The fracks of life

The most remarkable energy-exploration technological breakthrough in our lifetime continues to bring good news.

Cast your mind back to the 2000s. Remember the War on Terror and the argument over causes and (depending upon one’s taste for tales of grand conspiracies) ulterior motivations. Remember, too, the spikes in gasoline prices, the hardships on families, and the shrugged explanations that it’s only going to get worse as oil grows more scarce and OPEC grows stronger in its cartel ability to dictate supply levels.

Despite all their vociferous differences, Americans were by and large in agreement that it would be nice if we were more energy-independent.

Speaking broadly, for those on the right that meant more oil drilling here, including offshore and in the Alaskan National Wildlife Refuge. For the left, it meant getting off fossil fuels and using more domestic energy resources (i.e., renewables) because that would reduce energy emissions.

Now consider these recent headlines:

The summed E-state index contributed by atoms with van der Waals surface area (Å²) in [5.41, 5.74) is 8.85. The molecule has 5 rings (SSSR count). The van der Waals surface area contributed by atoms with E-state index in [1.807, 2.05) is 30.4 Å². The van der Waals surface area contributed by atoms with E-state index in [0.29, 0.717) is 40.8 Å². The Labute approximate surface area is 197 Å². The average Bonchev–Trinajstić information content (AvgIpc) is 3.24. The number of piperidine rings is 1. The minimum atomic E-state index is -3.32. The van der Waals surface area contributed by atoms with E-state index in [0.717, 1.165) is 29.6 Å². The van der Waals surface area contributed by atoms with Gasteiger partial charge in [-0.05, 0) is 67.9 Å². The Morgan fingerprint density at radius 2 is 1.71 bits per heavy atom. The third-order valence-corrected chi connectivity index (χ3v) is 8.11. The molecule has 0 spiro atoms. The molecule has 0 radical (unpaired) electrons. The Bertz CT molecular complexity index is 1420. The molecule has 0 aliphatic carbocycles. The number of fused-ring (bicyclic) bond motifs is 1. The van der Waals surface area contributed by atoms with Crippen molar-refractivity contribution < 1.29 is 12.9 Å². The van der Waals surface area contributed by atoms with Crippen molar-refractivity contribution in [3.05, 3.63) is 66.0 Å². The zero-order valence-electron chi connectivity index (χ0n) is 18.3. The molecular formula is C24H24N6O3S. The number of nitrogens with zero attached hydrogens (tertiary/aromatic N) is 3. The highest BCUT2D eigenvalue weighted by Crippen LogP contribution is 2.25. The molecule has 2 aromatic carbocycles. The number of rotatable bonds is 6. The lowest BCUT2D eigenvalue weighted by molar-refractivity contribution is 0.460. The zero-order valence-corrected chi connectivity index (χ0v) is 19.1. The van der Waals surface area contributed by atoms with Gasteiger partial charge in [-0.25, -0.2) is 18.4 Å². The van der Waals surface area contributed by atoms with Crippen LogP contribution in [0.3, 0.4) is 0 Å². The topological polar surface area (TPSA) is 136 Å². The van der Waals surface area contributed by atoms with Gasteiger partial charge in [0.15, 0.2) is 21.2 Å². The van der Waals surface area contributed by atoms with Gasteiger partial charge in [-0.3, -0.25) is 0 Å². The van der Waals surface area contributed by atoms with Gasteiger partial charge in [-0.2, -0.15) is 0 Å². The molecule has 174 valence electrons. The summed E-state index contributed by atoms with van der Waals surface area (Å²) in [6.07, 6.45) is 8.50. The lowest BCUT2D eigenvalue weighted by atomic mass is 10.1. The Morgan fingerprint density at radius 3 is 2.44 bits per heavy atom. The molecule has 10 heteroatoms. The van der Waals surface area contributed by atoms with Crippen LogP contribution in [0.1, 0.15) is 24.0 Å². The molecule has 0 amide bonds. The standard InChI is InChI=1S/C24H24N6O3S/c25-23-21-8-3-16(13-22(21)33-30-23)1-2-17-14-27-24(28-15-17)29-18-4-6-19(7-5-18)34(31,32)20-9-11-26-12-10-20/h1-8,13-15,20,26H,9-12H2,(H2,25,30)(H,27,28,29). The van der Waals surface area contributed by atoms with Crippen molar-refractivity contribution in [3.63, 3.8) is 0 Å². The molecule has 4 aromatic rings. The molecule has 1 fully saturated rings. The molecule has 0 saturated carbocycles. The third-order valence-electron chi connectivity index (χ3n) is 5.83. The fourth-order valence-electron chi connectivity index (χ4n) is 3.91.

In a speech today, Bob Dudley, the CEO of British Petroleum, “noted that global energy demand remains strong and growing, but abundant supplies of oil and gas are now a fact of life.”

The chief energy correspondent of Bloomberg News, Javier Blas, found that important enough to tweet it out with a banner:

So two major hopes of the 2000s have been realized, as unlikely as that seemed at the time. The U.S. has a thriving domestic oil industry that isn’t under OPEC’s thumb, and oil is plentiful so gasoline prices are not nearly as burdensome as they were a decade ago.

And the third?

Yes, despite presumptions in media reports, energy-based emissions have been falling this century in the U.S. — and also in North Carolina.

As a satisfying bonus, OPEC now has to beg U.S. producers not to produce so much, pretty please — and this after they tried to put U.S. producers out of business by undercutting prices. Back then it was thought $60/barrel would smother them. Now? Even $30/barrel — which is far below where OPEC would like to go — would not impact U.S. production that much.

Why?

What happened?

What changed?

This: Hydraulic fracturing (“fracking”) was successfully combined with horizontal drilling to unlock incalculable U.S. reserves of oil and natural gas hitherto trapped in shale.

This was one of the greatest technological innovations in recent memory, leading to a remarkable revolution in energy and fulfilling hopes that seemed unachievable without massive social and economic upheaval just a decade ago.

Jon Sanders / Director of Regulatory Studies

Jon Sanders studies regulatory policy, a veritable kudzu of invasive government and unintended consequences. As director of regulatory studies at the John Locke Foundation, Jo...

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